The venue, initially formed for-profit in 2013, became a non-profit in 2018 that continues to give artists a space to both perform and develop new works, with an emphasis on jazz and the contemporary classic. It’s not uncommon to see local musicians Ben LaMar Gay and Macie Stewart or international artists like the Scandinavian band Atomic at Constellation, a small black box-style space akin to literal stargazing. Every show is intimate and wherever you are you have a cool view. “That’s exactly what I would do if I won the lottery,” says Reed, who is also our longtime production partner for Pitchfork Music Festival. “Having a place where I can showcase and be inspired by things that do this for me. I think it really comes to people. “
What are the most famous bands or artists to have played at Constellation?
Will Oldham, Roscoe Mitchell, Bill Callahan, Amy Schumer, Low, Cate Le Bon, Bonnie Prince Billy with Bitchin Bajas and Sun Ra Arkestra.
What does an average day look like at Constellation in normal times?
It’s unique because we share the space with [another organization], Link room. During the day there are usually artists [and] artists – not musicians – who use the rooms to work on anything, [whether it’s] a show they are developing [or] a workshop. This is what happens until about four o’clock almost every day. After four hours it comes back to the venue part of it.
What was an average day like in this location during COVID?
We do one or two shows a week. People sort of come in when they need it, to tune the piano or run the cables. … We did a bunch of research and then started bringing in some techs to try and do it safely. And then the Chicago Jazz Fest needed to go virtual. We filmed 18 performances in one weekend. So that’s been really great for us, spiritually. We put all of our content on YouTube [because] for the audiences we are targeting, I don’t want to put a barrier to entry. And these musicians are making maybe 30% more online from donation-based streaming concerts. And it is awesome.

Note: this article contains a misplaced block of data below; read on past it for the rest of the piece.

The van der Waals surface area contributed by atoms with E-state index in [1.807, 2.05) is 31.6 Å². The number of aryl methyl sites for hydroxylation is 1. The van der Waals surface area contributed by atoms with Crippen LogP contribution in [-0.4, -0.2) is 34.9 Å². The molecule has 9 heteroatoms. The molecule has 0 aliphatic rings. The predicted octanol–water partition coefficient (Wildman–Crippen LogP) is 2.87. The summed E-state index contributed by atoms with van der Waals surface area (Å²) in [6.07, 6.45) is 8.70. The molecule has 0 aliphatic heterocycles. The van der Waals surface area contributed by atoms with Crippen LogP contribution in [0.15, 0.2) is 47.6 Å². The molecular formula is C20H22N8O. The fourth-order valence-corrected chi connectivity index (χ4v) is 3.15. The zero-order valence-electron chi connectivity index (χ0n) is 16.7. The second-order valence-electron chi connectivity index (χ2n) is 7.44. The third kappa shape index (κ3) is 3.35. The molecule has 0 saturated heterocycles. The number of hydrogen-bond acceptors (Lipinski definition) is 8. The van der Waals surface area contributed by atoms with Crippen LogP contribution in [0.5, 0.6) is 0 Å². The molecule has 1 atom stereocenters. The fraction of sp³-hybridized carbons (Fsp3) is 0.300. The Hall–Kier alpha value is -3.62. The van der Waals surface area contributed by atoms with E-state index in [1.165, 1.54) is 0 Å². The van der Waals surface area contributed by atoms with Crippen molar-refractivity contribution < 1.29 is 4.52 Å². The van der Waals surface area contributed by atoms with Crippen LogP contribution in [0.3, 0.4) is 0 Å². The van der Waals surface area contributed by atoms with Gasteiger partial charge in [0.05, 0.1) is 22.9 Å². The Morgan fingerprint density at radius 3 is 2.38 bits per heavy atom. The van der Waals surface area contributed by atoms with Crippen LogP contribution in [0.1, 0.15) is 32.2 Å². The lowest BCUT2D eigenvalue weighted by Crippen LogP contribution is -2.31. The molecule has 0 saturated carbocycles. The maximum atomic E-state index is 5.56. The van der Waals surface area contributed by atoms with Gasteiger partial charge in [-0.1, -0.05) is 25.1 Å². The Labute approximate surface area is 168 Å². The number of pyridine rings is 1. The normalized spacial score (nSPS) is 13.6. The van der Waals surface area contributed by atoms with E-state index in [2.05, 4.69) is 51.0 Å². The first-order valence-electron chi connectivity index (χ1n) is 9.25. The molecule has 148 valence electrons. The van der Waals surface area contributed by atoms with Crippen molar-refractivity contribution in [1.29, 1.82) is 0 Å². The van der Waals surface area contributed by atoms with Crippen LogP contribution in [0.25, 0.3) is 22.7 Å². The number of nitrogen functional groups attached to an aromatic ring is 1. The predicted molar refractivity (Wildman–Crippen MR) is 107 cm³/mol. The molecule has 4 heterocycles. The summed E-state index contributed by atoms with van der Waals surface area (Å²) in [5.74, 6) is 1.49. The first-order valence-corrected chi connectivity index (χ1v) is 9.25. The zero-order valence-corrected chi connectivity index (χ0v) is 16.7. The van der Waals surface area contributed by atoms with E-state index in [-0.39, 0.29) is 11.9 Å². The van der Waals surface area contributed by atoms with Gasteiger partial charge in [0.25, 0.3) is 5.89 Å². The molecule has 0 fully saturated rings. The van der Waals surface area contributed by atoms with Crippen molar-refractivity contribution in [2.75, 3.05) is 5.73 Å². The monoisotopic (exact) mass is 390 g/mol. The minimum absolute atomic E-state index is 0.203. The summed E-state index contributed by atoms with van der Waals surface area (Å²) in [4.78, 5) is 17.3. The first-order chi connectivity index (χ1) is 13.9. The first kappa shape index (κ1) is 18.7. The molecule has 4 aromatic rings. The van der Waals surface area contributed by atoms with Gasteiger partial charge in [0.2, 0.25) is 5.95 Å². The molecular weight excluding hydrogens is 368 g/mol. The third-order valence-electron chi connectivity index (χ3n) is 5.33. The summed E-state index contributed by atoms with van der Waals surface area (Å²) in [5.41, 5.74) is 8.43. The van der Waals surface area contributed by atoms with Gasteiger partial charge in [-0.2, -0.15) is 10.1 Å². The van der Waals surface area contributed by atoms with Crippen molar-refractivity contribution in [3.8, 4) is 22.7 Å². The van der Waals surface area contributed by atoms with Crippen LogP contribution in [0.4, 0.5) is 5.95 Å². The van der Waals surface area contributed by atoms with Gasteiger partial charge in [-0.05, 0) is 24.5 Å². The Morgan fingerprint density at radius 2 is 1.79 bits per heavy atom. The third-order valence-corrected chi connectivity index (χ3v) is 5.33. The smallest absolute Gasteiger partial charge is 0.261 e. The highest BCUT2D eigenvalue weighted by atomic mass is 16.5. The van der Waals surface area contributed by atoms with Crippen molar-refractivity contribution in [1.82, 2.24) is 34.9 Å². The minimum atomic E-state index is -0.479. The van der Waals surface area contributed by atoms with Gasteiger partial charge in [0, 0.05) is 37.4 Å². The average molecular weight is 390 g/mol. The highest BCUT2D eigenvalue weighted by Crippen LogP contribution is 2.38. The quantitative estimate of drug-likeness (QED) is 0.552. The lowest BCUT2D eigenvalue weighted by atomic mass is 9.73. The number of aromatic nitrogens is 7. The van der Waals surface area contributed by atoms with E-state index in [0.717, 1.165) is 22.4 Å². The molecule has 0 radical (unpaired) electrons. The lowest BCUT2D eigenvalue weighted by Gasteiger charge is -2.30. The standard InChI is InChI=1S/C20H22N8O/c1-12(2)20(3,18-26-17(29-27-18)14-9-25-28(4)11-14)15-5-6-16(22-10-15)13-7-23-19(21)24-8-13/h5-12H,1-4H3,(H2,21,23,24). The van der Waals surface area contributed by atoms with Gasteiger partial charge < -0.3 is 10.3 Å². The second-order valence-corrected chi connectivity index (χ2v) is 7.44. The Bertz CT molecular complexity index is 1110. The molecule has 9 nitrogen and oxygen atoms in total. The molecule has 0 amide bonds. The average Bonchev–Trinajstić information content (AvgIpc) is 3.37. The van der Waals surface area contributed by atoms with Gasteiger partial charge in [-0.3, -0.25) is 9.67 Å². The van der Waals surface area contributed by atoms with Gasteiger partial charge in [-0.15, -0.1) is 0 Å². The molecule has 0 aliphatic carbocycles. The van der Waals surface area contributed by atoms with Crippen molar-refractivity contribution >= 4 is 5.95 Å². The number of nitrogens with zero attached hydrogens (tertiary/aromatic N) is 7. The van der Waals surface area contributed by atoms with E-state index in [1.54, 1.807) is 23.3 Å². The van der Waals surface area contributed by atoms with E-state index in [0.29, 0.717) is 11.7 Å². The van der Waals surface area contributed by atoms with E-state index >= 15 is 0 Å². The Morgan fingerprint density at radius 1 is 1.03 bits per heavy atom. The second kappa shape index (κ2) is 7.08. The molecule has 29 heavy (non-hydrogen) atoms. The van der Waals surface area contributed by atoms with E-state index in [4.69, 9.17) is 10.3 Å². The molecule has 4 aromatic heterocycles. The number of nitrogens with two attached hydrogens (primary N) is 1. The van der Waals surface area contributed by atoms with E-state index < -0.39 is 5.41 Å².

Which artists are you looking forward to presenting once the shows return?
When we did the first show at the beginning of August, Jim elkington play. And I hadn’t seen live music in months. It was so miraculous to be in a room with someone who was making music. I got to be there, and it was unreal. A few weeks later I played there and it was like, wow, I remember why I do this.
Is there something about the exhibition space, perhaps memories, which have always been there and everyone knows it?[There’s] a picture of [saxophonist and club owner] Fred Anderson at the Velvet Lounge behind the bar – he has a saxophone. We have had a lot of business conversations. I would go there and help him out, especially when The Velvet Lounge moved; and we were talking business philosophically and trying to keep the music going. So I had this picture at home, and I was like, you know what, it goes right over the bar. From day one I put it up there, then the [photographer] came in, and he said, “ No, you need a bigger one. So it made a bigger impression, and we put it in place. Of course, not everyone knows who Fred is, but for the people who do, they know how important it is.